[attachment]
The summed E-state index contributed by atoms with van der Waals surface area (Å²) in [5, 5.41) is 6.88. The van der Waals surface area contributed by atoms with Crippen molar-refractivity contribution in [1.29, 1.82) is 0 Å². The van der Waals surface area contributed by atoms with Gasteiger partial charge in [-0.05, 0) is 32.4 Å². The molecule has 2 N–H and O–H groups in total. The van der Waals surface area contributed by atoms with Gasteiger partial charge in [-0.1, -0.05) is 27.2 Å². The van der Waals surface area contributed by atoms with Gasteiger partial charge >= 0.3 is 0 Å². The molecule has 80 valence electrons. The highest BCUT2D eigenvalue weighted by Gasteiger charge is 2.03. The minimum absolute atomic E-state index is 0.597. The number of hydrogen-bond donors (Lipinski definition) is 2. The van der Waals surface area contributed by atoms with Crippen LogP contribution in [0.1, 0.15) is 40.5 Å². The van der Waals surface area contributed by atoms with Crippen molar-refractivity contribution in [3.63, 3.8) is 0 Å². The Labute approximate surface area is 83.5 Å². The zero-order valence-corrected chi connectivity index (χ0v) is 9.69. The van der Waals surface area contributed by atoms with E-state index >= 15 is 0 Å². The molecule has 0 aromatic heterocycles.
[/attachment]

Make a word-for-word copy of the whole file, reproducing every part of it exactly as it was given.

The summed E-state index contributed by atoms with van der Waals surface area (Å²) in [5, 5.41) is 6.88. The van der Waals surface area contributed by atoms with Crippen molar-refractivity contribution in [1.29, 1.82) is 0 Å². The van der Waals surface area contributed by atoms with Gasteiger partial charge in [-0.05, 0) is 32.4 Å². The molecule has 2 N–H and O–H groups in total. The van der Waals surface area contributed by atoms with Gasteiger partial charge in [-0.1, -0.05) is 27.2 Å². The van der Waals surface area contributed by atoms with Gasteiger partial charge >= 0.3 is 0 Å². The molecule has 80 valence electrons. The highest BCUT2D eigenvalue weighted by Gasteiger charge is 2.03. The minimum absolute atomic E-state index is 0.597. The number of hydrogen-bond donors (Lipinski definition) is 2. The van der Waals surface area contributed by atoms with Crippen LogP contribution in [0.1, 0.15) is 40.5 Å². The van der Waals surface area contributed by atoms with Crippen molar-refractivity contribution in [3.63, 3.8) is 0 Å². The Labute approximate surface area is 83.5 Å². The zero-order valence-corrected chi connectivity index (χ0v) is 9.69. The van der Waals surface area contributed by atoms with E-state index >= 15 is 0 Å². The molecule has 0 aromatic heterocycles.